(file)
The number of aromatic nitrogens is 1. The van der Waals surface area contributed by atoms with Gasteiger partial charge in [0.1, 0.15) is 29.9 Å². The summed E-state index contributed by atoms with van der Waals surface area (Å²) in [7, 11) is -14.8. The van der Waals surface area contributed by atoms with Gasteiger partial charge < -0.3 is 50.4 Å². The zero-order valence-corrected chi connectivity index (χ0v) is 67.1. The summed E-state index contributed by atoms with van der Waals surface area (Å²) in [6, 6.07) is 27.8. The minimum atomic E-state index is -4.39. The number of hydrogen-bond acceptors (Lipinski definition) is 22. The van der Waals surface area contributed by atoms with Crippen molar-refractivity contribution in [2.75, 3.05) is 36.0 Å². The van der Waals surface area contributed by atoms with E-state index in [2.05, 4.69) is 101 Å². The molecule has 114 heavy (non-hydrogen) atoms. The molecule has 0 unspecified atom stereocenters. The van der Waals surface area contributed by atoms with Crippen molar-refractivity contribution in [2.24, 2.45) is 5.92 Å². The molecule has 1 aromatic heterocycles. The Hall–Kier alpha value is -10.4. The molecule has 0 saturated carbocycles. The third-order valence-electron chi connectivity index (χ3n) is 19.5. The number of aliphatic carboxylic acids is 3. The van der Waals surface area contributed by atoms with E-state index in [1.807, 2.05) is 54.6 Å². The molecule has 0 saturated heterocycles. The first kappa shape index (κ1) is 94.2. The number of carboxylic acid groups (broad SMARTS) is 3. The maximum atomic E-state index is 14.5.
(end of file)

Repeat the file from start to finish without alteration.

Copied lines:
The number of aromatic nitrogens is 1. The van der Waals surface area contributed by atoms with Gasteiger partial charge in [0.1, 0.15) is 29.9 Å². The summed E-state index contributed by atoms with van der Waals surface area (Å²) in [7, 11) is -14.8. The van der Waals surface area contributed by atoms with Gasteiger partial charge < -0.3 is 50.4 Å². The zero-order valence-corrected chi connectivity index (χ0v) is 67.1. The summed E-state index contributed by atoms with van der Waals surface area (Å²) in [6, 6.07) is 27.8. The minimum atomic E-state index is -4.39. The number of hydrogen-bond acceptors (Lipinski definition) is 22. The van der Waals surface area contributed by atoms with Crippen molar-refractivity contribution in [2.75, 3.05) is 36.0 Å². The van der Waals surface area contributed by atoms with E-state index in [2.05, 4.69) is 101 Å². The molecule has 114 heavy (non-hydrogen) atoms. The molecule has 0 unspecified atom stereocenters. The van der Waals surface area contributed by atoms with Crippen molar-refractivity contribution in [2.24, 2.45) is 5.92 Å². The molecule has 1 aromatic heterocycles. The Hall–Kier alpha value is -10.4. The molecule has 0 saturated carbocycles. The third-order valence-electron chi connectivity index (χ3n) is 19.5. The number of aliphatic carboxylic acids is 3. The van der Waals surface area contributed by atoms with E-state index in [1.807, 2.05) is 54.6 Å². The molecule has 0 saturated heterocycles. The first kappa shape index (κ1) is 94.2. The number of carboxylic acid groups (broad SMARTS) is 3. The maximum atomic E-state index is 14.5.